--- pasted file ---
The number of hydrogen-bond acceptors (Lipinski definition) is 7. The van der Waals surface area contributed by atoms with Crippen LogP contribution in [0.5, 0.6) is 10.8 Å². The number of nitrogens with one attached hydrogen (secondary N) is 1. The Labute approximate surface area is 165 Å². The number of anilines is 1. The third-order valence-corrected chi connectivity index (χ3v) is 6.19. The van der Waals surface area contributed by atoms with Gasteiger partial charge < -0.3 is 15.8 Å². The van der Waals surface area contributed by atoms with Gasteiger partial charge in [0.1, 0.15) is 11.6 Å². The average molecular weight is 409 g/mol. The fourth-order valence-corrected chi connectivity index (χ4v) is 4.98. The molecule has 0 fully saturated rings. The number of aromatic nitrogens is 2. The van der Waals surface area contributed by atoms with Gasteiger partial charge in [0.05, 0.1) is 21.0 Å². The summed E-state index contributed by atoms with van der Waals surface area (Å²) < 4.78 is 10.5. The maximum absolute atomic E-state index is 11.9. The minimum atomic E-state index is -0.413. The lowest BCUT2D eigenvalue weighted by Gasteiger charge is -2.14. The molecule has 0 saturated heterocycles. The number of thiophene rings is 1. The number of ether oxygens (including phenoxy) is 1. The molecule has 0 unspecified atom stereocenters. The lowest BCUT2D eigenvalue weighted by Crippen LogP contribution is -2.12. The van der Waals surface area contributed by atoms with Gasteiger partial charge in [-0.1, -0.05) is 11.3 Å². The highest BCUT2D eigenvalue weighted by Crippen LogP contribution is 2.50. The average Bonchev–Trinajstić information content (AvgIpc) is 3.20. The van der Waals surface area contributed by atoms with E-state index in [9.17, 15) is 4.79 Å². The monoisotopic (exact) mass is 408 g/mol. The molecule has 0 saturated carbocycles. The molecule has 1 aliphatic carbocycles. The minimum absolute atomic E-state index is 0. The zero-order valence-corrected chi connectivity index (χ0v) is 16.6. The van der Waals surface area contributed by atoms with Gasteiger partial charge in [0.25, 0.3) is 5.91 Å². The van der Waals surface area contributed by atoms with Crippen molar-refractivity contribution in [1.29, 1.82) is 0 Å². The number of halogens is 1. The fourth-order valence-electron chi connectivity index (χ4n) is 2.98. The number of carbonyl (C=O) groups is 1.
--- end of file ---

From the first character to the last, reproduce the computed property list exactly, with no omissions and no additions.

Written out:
The number of hydrogen-bond acceptors (Lipinski definition) is 7. The van der Waals surface area contributed by atoms with Crippen LogP contribution in [0.5, 0.6) is 10.8 Å². The number of nitrogens with one attached hydrogen (secondary N) is 1. The Labute approximate surface area is 165 Å². The number of anilines is 1. The third-order valence-corrected chi connectivity index (χ3v) is 6.19. The van der Waals surface area contributed by atoms with Gasteiger partial charge < -0.3 is 15.8 Å². The van der Waals surface area contributed by atoms with Gasteiger partial charge in [0.1, 0.15) is 11.6 Å². The average molecular weight is 409 g/mol. The fourth-order valence-corrected chi connectivity index (χ4v) is 4.98. The molecule has 0 fully saturated rings. The number of aromatic nitrogens is 2. The van der Waals surface area contributed by atoms with Gasteiger partial charge in [0.05, 0.1) is 21.0 Å². The summed E-state index contributed by atoms with van der Waals surface area (Å²) < 4.78 is 10.5. The maximum absolute atomic E-state index is 11.9. The minimum atomic E-state index is -0.413. The lowest BCUT2D eigenvalue weighted by Gasteiger charge is -2.14. The molecule has 0 saturated heterocycles. The number of thiophene rings is 1. The number of ether oxygens (including phenoxy) is 1. The molecule has 0 unspecified atom stereocenters. The lowest BCUT2D eigenvalue weighted by Crippen LogP contribution is -2.12. The van der Waals surface area contributed by atoms with Gasteiger partial charge in [-0.1, -0.05) is 11.3 Å². The highest BCUT2D eigenvalue weighted by Crippen LogP contribution is 2.50. The average Bonchev–Trinajstić information content (AvgIpc) is 3.20. The van der Waals surface area contributed by atoms with E-state index in [9.17, 15) is 4.79 Å². The monoisotopic (exact) mass is 408 g/mol. The molecule has 0 saturated carbocycles. The molecule has 1 aliphatic carbocycles. The minimum absolute atomic E-state index is 0. The zero-order valence-corrected chi connectivity index (χ0v) is 16.6. The van der Waals surface area contributed by atoms with Gasteiger partial charge in [0.25, 0.3) is 5.91 Å². The van der Waals surface area contributed by atoms with Crippen molar-refractivity contribution in [1.29, 1.82) is 0 Å². The number of halogens is 1. The fourth-order valence-electron chi connectivity index (χ4n) is 2.98. The number of carbonyl (C=O) groups is 1.